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Bet on suppliers in the AI ​​gold rush, says HAMISH MCRAE

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Problems in the future? A bubble is brewing in AI stocks

A bubble is brewing in AI stocks. That’s the easy part to predict. The hard part is saying when it might explode.

The extraordinary increase in Nvidia’s share price, which makes it the most valuable company in the world for a few hours, is both a symbol and a warning.

It is a symbol of the real and positive impact that artificial intelligence will have on the global economy over the next decade and beyond.

Problems in the future? A bubble is brewing in AI stocks

It’s also a warning of how difficult it is for investors to determine which companies will be the winners of a major technological revolution and to put a price on the entire effort.

There are plenty of reasons to be confident that Nvidia is well positioned to benefit, and more on that in a moment. But a valuation of more than 3 billion dollars and we are talking about 4 billion dollars?

That’s more than the value of all the companies in the FTSE 100 index. There’s a lot of hope there.

There is also a warning in what has happened to the share prices of electric car start-ups. Tesla has become (and remains) the world’s most valuable vehicle maker, worth $570 billion, but that’s less than half of its November 2021 peak.

A number of other electric vehicle manufacturers have gone bankrupt. Fisker filed for bankruptcy last week. Proterra, an electric bus maker, went bankrupt last year. Its assets have been purchased by Volvo.

Big rise: Nvidia's share price rise is both a symbol and a warning

Big rise: Nvidia’s share price rise is both a symbol and a warning

Shares in Lucid, now majority owned by Saudi Arabia’s sovereign wealth fund, have lost more than 90 percent of their value.

The same goes for investors in Rivian, which makes light trucks, who saw its shares touch almost $180 in that crazy November 2021, and are now at around $10.

While the global shift toward electric vehicles will continue, albeit perhaps a little more slowly than enthusiasts expected, for those investors who got caught up in the hype two and a half years ago it has been, at best, a disappointment and, at worst, a catastrophe.

Now look at the AI. Start with the positive case for Nvidia. It is not an AI company as such; rather it makes the equipment that is essential for the technology to be a success.

Generative AI uses almost incredible amounts of computing power, and Nvidia makes the platforms that make it possible for data centers to cope with these demands.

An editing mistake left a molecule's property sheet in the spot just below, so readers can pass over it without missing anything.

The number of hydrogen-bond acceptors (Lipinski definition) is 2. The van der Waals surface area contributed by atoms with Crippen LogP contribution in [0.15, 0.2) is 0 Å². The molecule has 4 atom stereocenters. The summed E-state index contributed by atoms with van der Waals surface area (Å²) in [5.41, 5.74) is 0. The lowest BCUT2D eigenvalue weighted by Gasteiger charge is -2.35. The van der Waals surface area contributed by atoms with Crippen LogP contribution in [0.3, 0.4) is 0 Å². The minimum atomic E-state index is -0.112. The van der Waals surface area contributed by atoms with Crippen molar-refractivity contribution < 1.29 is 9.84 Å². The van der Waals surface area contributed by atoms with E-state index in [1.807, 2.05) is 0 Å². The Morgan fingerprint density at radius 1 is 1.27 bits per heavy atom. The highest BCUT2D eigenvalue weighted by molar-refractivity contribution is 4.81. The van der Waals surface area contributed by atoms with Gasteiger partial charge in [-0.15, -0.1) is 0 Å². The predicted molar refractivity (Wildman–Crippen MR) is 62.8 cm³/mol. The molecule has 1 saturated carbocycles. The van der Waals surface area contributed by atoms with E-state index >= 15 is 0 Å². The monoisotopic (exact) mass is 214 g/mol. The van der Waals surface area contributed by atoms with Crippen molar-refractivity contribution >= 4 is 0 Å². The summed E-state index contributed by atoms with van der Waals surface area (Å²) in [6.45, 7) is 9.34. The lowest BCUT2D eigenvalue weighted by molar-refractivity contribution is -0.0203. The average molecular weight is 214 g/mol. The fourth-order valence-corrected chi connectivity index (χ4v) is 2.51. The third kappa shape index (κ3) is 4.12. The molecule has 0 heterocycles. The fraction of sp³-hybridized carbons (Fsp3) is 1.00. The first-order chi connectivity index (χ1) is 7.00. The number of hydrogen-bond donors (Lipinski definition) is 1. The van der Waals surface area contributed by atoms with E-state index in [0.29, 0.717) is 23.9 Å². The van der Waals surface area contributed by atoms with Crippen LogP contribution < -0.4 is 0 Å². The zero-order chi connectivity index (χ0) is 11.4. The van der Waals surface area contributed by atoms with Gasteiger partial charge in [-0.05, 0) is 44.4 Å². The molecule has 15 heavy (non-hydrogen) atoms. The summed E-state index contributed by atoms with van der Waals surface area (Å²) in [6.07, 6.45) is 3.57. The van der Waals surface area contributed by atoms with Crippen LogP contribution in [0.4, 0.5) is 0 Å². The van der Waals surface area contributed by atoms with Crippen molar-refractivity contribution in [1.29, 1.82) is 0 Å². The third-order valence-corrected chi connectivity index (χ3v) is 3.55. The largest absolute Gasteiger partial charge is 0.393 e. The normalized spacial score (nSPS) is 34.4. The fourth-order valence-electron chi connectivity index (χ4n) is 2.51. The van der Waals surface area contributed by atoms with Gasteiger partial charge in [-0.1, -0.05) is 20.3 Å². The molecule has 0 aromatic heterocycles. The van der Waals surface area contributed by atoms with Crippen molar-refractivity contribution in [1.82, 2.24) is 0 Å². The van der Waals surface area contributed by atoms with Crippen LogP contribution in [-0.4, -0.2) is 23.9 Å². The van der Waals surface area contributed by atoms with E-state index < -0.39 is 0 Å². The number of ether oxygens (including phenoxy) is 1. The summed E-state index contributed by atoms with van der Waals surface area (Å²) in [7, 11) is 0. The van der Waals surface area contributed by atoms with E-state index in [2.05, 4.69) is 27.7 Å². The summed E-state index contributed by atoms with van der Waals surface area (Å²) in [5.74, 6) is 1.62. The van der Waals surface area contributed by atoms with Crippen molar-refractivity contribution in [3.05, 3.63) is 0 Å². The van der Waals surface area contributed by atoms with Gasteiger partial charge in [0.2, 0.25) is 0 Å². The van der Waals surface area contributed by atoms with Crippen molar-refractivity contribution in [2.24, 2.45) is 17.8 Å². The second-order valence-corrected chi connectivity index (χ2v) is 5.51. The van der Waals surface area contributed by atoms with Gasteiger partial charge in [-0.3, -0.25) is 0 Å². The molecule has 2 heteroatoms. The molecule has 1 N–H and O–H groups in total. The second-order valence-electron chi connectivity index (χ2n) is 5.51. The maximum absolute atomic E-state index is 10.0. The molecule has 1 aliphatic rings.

There is a parallel in history, by strange coincidence also in California, where Nvidia is based. It was the gold rush of 1848 to 1855, which attracted 300,000 people hunting to try to find the precious metal.

In fact, a small proportion made a fortune, but the vast majority were left with very little. But, most importantly, most of the lasting fortunes were made by companies that supplied prospectors with the equipment they needed: the shovels, the pots, the food and lodging, etc.

There is such a company, founded in 1853 in San Francisco by a German immigrant, who specialized in durable work clothing and which is still owned by his descendants. His name was Lévi Strauss.

Consider Nvidia as the gold rush mining kit provider, and at the moment it appears to be the best in its class to do so.

Furthermore, even if the vast majority of AI projects fall by the wayside, and there is some evidence that this is already happening, companies that can successfully implement it will do very well.

Markets may be right to believe that these companies will include Microsoft and Apple, the other two members of the $3 trillion club.

AND NVIDIA? It was founded in 1993 and is a very solid business. Yes, it will continue to be hugely successful and yes, it is in exactly the right corner of the AI ​​forest.

It is quite possible that, like Levi Strauss, it will exist in another 100 years or more. It’s the assessment that makes me nervous.

There is a pattern to all investment bubbles, as we saw in electric cars in 2021, although this one doesn’t seem as extreme. So it can run for a while and instead of bursting, it slowly deflates.

But for investors, the coming months look worrying.

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